Please respond to these discussion posts
Brianna Aponte posted Mar 30, 2019 1:13 PM
According to the Center for Disease Control and Prevention (CDC) the top 10 causes of death in the U.S. are heart disease, cancer, accidents, respiratory diseases, stroke, Alzheimer’s disease, diabetes, nephritis, and suicide (2017). Of these causes of death, most of them can be managed, and in some cases prevented. Personally, the disease that poses the biggest threat to me is diabetes; several of my family members over the generations have had diabetes. This has not necessarily been the cause of their deaths, but absolutely has caused the onset of other factors such as heart disease or kidney failure, all of which go hand in hand when not managed correctly. Diabetes is what is considered a lifestyle disease, while the underlying causes can be genetics it is easily managed and preventable through proper diet, monitoring blood sugar levels, exercise, medications and avoiding stress. Diets low in sugars and carbs are recommended, being cautious to avoid artificial sweeteners and high fructose syrup. Suggested diets should be specific to the individual but generally, an emphasis on vegetables, fruits, protein, healthy fats, and low intake are carbohydrates are key. According to the Mayo Clinic, medication must be considered while consuming food; taking a medication without eating can cause blood sugar levels to plummet, eating without taking medication can also cause blood sugar to reach dangerously high levels (2017). Exercising also promotes glucose usage to help the muscles in the body use excess sugars for energy. When done regularly it helps with weight management and stabilize insulin levels. The most important preventative measure is checking blood sugar levels, individuals should be aware of what their normal range is and intervene appropriately when the levels become too high or low. There is a variety of oral medications to help manage living with diabetes, but no medication will have a larger impact than a proper diet and exercising.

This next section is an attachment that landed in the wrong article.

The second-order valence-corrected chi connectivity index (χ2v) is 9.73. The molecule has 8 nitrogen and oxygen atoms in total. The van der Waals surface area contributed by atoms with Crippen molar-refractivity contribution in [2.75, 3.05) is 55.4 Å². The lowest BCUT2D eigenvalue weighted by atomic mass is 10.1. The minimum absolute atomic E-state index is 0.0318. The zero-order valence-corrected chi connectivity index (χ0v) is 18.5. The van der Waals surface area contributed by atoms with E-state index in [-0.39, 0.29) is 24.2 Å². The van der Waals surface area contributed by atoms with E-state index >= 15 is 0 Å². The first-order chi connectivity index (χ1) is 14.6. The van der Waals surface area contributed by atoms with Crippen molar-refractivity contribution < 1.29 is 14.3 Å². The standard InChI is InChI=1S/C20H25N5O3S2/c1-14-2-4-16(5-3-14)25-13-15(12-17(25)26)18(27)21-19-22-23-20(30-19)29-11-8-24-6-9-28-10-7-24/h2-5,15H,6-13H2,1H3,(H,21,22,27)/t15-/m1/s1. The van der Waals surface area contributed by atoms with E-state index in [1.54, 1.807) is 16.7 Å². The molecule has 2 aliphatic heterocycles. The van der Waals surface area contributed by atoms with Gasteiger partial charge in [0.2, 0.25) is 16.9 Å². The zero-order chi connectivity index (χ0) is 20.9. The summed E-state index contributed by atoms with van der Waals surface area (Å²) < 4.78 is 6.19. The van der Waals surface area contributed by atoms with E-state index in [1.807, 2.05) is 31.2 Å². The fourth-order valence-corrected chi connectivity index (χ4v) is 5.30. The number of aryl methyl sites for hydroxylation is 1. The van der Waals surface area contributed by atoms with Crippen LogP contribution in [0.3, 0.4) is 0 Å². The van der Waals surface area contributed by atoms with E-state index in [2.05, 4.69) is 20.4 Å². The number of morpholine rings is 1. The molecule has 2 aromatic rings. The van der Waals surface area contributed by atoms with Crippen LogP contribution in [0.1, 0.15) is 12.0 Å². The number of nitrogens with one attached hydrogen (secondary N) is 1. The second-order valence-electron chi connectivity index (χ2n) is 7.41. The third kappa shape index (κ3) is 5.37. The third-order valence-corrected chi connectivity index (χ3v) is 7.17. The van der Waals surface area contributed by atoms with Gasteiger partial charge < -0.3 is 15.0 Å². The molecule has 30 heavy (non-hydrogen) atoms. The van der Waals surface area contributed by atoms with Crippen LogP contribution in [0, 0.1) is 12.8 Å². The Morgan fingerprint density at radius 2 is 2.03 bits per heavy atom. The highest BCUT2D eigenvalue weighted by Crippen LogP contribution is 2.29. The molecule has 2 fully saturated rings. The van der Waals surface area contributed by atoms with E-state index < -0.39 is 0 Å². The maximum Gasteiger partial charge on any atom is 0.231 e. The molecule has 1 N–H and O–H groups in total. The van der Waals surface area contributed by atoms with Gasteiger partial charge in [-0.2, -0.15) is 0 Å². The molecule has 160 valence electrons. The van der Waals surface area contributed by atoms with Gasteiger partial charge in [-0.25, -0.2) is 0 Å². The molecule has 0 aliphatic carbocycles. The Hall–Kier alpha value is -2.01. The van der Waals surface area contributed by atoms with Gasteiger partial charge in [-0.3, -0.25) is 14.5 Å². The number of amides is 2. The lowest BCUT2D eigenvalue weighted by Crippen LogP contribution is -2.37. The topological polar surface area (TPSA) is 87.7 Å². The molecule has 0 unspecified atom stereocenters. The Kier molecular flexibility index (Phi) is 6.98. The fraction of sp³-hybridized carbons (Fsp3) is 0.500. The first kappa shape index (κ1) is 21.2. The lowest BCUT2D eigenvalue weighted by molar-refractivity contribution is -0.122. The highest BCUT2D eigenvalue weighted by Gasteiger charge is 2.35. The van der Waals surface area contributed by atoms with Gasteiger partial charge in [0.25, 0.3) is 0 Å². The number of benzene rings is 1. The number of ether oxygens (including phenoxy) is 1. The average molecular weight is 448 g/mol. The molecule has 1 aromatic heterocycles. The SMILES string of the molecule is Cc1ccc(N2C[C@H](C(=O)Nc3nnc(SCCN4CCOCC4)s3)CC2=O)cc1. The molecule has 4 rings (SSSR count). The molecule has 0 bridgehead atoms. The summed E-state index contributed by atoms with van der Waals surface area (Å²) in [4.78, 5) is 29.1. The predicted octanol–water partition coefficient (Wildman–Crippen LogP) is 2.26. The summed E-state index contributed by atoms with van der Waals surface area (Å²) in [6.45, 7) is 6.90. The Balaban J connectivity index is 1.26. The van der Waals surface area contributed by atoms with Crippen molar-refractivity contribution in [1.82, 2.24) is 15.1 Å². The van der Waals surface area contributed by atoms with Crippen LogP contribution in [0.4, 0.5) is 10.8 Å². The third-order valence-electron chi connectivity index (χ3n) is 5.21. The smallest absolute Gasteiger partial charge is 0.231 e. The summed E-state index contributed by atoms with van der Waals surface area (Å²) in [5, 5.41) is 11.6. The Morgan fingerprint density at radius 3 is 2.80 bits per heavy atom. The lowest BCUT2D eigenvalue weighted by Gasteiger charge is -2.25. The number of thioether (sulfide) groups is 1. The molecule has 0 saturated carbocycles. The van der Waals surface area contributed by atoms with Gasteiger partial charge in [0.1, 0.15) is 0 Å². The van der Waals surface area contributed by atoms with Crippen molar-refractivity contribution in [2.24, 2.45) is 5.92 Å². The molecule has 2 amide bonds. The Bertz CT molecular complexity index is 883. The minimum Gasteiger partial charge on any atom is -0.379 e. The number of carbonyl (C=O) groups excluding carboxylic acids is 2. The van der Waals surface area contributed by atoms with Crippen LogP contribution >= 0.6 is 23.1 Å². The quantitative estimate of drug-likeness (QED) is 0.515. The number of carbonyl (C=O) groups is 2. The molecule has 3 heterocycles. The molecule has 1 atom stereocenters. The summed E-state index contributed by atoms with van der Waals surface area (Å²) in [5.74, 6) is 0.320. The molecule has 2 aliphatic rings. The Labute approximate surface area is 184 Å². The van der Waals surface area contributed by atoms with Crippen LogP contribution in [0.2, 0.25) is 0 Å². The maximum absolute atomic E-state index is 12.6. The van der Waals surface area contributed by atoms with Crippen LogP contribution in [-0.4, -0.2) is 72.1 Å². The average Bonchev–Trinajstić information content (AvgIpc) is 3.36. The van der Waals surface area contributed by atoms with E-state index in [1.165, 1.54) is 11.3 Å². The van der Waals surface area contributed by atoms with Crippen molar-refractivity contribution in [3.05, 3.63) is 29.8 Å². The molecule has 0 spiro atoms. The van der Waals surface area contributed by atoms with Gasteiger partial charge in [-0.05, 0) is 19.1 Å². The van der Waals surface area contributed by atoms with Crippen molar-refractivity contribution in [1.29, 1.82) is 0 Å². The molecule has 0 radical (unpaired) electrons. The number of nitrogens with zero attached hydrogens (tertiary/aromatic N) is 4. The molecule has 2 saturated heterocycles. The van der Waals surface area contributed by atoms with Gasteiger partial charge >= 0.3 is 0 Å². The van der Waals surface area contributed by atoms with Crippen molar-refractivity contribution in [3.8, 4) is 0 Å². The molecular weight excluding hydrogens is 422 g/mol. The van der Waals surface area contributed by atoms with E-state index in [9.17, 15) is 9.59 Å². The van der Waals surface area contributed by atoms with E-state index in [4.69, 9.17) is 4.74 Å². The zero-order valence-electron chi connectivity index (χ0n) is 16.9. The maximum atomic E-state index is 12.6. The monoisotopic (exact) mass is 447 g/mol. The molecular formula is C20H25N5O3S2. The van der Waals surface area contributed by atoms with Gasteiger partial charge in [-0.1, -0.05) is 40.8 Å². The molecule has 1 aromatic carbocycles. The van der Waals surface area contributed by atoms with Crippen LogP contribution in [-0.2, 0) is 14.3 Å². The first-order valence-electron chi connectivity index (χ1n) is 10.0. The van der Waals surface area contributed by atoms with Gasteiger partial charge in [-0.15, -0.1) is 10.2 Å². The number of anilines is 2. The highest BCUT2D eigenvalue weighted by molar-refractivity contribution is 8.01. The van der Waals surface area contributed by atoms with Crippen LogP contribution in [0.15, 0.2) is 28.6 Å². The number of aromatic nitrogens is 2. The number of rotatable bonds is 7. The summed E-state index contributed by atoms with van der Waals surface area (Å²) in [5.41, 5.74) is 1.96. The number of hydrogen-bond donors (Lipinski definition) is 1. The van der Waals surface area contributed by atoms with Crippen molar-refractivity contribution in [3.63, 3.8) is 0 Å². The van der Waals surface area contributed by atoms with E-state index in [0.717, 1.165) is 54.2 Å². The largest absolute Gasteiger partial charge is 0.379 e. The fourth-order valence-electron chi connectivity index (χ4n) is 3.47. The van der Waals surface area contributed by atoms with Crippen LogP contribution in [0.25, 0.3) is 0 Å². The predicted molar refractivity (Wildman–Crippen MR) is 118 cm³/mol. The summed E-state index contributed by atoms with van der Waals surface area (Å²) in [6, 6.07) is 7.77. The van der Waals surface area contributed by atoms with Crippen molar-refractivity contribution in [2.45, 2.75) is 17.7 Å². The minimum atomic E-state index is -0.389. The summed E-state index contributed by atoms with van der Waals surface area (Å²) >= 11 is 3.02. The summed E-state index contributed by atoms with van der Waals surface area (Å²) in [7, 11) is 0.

Centers for Disease Control and Prevention. (2017). Leading causes of death [Web page]. Retrieved from https://www.cdc.gov/nchs/fastats/leading-causes-of…
Mayo Clinic. (2017). Diabetes management: how lifestyle, daily routine affects blood sugar [Web page]. Retrieved from https://www.mayoclinic.org/diseases-conditions/dia…
Conor O’Neill posted Mar 26, 2019 8:03 PM
I was born in Omaha, Nebraska in 1994. I only lived there for the two years of my life before my parents got stationed to a different AF base. According to the graph I found on America’s health rankings, with data sourced from the CDC WONDER database, the infant mortality rate for the state of Nebraska in that year was 7.9 deaths per 1,000 live births. Nebraska’s infant mortality rate has fallen to 5.9 deaths per 1,000 live births in 2018.
For Douglas county in particular, the rate was at 6.6 deaths per 1,000 live births in 2017, but the rate in the county fluctuates more unpredictably because of the lower sample size. This data was found in an official report from the Douglas county health department.
The 6.6 number initially surprised me because it is barely lower than the figure from 1994, but I think that is because of the lower amount of live births in one county versus the entire state. As seen from the CDC data for the state of Nebraska as a whole the infant mortality rate has declined quite a bit, and I think that is to be expected because of improvements in health care.